Tom Ford

Every year my backyard would flood when it rained. We added dirt, tried to add new drainage and nothing, that is until TLC came out and fixed the problem FOR GOOD...
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Tom Ford

Every year my backyard would flood when it rained. We added dirt, tried to add new drainage and nothing, that is until TLC came out and fixed the problem FOR GOOD...

Do you have a Drainage Problem?

In many cases the answer to that question is obvious. If you have a semi-permanent, undesired wading pond in your yard, then you have an obvious drainage problem. If your soil stays soggy long after a rainy spell ends, you have a drainage problem.
But sometimes the signs are not quite so obvious. You might be able to walk across your lawn with perfectly dry feet, and still have lawn drainage problems.

7 Subtle Signs You Have a Lawn Drainage Problem

  • What Stinks!? Soils that stay damp for long periods of time often develop a distinct odor — and not a particularly pleasant one. That happens because the ever-present moisture in the soil supports the growth of anerobic bacteria. Your lawn doesn’t have to be a swamp for this problem to develop. Just maintaining a too-high level of moisture in the soil is enough.
  • Color Codes. Did you know that soil color can indicate whether you might have a drainage problem? Bright colored soils are usually indicative of well-drained soils. But soils that are dull in color could indicate that you have poor lawn drainage.
  • Dead Zones. Do you have patches in your lawn where grass or other plants seem to have trouble surviving? The problem could be caused by poor drainage. This isn’t a sure sign of a drainage issue — there could be other problems causing the dead zone. But quite frequently this problem can be tied directly to an area of poor drainage.
  • ​Basement Stains. Have you checked your basement wall for water stains? Poor lawn drainage often results in stains on basement walls. Other problems can also cause water stains on basement walls, such as overflowing gutters. But if you find water stains in your basement, you should investigate further to determine whether you have a lawn drainage problem.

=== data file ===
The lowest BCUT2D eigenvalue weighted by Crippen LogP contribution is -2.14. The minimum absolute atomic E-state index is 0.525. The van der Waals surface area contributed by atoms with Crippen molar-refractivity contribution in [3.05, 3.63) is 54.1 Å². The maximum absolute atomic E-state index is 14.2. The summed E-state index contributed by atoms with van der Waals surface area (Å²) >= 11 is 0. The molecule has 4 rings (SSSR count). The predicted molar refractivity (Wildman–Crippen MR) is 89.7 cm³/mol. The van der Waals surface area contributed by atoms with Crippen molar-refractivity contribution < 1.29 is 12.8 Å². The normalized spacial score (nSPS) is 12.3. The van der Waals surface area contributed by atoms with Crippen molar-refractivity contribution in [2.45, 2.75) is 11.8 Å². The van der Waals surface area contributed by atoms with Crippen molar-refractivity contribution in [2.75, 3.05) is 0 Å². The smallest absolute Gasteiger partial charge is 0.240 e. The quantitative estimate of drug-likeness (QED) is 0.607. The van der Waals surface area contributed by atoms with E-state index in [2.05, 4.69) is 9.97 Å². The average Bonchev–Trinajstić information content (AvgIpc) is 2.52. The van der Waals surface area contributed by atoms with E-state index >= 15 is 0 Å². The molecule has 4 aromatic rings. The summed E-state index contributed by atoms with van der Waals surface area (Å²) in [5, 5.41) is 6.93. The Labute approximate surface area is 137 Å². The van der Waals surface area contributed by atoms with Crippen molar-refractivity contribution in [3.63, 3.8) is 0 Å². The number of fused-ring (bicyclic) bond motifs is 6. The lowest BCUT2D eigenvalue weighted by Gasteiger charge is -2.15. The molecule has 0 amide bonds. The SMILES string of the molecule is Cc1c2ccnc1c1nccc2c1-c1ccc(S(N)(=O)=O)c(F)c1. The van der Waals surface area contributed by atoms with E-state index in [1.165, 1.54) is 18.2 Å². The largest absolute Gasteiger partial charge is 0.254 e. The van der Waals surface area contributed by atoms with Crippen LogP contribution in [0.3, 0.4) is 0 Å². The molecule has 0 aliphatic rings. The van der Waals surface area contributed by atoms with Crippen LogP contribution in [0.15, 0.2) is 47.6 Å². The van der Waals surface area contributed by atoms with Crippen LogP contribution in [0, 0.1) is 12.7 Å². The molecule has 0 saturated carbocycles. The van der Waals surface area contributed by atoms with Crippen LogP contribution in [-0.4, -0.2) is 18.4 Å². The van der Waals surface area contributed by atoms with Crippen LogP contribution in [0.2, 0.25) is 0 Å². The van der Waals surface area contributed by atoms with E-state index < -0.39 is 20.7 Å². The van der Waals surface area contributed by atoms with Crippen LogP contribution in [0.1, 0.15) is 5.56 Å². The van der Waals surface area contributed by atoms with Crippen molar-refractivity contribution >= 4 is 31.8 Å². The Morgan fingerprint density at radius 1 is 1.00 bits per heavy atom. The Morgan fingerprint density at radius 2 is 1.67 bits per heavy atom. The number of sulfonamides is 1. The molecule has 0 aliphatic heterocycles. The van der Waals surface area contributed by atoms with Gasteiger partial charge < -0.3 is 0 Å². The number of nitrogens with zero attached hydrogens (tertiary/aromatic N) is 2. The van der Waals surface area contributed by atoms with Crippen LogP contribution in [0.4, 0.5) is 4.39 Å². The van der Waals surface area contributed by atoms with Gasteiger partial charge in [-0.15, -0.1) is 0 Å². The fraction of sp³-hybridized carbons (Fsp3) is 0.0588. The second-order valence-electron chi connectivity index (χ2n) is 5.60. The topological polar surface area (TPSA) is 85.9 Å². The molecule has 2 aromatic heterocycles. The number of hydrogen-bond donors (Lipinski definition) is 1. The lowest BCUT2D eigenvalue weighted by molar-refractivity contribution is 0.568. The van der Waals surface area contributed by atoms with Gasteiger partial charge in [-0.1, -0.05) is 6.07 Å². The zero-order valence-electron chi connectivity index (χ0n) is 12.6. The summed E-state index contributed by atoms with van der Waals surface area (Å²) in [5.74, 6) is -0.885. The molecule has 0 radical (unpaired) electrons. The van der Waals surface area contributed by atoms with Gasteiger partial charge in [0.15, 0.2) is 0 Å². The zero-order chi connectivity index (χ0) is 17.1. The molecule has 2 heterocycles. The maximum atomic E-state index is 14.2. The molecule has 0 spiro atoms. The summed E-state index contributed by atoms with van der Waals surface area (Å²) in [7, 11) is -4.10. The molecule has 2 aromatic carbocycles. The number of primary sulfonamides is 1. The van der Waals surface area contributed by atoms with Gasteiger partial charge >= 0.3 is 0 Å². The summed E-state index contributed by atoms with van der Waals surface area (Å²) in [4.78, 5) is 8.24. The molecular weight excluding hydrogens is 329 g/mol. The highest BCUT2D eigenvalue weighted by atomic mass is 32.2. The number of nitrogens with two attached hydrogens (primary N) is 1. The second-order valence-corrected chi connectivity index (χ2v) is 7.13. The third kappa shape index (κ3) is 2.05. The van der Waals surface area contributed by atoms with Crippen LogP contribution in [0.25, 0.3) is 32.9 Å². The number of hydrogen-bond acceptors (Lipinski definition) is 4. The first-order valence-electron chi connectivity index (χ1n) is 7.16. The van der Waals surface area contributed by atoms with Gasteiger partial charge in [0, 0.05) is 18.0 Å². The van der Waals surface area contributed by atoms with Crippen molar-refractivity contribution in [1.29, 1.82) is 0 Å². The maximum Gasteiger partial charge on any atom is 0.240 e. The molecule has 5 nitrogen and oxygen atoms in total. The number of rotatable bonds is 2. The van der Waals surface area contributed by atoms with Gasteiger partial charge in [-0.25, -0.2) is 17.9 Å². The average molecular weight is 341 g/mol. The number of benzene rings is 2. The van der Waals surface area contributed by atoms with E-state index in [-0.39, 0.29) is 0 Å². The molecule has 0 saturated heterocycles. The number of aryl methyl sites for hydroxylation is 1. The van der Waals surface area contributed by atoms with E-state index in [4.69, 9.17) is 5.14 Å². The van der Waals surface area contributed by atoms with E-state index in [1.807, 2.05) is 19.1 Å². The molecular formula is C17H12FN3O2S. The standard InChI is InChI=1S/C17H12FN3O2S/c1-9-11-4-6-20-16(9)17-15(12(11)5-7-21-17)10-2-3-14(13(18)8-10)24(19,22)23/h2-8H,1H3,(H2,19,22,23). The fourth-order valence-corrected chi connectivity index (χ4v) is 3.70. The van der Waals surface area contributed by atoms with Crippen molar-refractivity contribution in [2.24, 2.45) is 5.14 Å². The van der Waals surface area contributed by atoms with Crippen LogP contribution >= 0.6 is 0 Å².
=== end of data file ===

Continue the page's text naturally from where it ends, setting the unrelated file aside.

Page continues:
• ​Foundation Cracks. Yes, this one is kind of scary. And it shows just how serious a lawn drainage problem can be. A lawn drainage problem is NOT just about soggy soil — it can cause serious damage to your home. And cracks in your home’s foundation is a sign that poor water drainage may be harming your house. Be aware that some foundation cracking is normal; it almost always occurs as a house settles over time. But larger cracks, and cracks that appear to keep growing, are bad signs, and potentially indicate a drainage problem. If you’re not sure whether your foundation cracks might indicate a drainage problem, better get an expert to check them out.
  • ​Flaky Walls. Have you ever noticed any patches of light-colored (typically grayish or whitish) crusty areas on your basement walls? If so, you might have a lawn drainage problem. Crusty patches that tend to flake off are sometimes caused by minerals that were left on the surface of the wall by evaporating water. Again, you might need to ask an expert to determine whether the condition is indicative of poor drainage. (A common condition known as concrete spalling can create the same symptoms.)
  • ​Attic Mildew. Mildew in the attic can indicate a lawn drainage problem? Yep. Here’s how. Soil that doesn’t drain properly can pump lots of moisture into the air. Moist air in the basement tends to rise, and ultimately ends up in the attic where it can condense against the cold underside of the roof. And that can create prime growing conditions for mildew.

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